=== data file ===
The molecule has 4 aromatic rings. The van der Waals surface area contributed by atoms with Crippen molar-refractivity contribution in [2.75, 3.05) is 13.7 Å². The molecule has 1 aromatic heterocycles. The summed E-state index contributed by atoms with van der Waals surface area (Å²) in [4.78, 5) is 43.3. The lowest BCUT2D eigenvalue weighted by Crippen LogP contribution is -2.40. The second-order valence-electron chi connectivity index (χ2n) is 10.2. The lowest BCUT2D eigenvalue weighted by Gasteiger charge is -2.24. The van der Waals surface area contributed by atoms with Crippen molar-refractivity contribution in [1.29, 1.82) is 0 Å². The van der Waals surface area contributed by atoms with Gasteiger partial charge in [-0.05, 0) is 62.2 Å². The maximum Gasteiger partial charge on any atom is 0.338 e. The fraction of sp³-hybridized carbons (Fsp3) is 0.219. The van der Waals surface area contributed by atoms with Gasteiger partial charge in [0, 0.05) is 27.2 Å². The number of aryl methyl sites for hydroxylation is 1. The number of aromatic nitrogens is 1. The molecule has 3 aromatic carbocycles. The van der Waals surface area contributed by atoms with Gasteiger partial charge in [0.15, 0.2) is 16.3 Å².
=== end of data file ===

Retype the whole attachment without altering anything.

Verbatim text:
The molecule has 4 aromatic rings. The van der Waals surface area contributed by atoms with Crippen molar-refractivity contribution in [2.75, 3.05) is 13.7 Å². The molecule has 1 aromatic heterocycles. The summed E-state index contributed by atoms with van der Waals surface area (Å²) in [4.78, 5) is 43.3. The lowest BCUT2D eigenvalue weighted by Crippen LogP contribution is -2.40. The second-order valence-electron chi connectivity index (χ2n) is 10.2. The lowest BCUT2D eigenvalue weighted by Gasteiger charge is -2.24. The van der Waals surface area contributed by atoms with Crippen molar-refractivity contribution in [1.29, 1.82) is 0 Å². The van der Waals surface area contributed by atoms with Gasteiger partial charge in [-0.05, 0) is 62.2 Å². The maximum Gasteiger partial charge on any atom is 0.338 e. The fraction of sp³-hybridized carbons (Fsp3) is 0.219. The van der Waals surface area contributed by atoms with Gasteiger partial charge in [0, 0.05) is 27.2 Å². The number of aryl methyl sites for hydroxylation is 1. The number of aromatic nitrogens is 1. The molecule has 3 aromatic carbocycles. The van der Waals surface area contributed by atoms with Gasteiger partial charge in [0.15, 0.2) is 16.3 Å².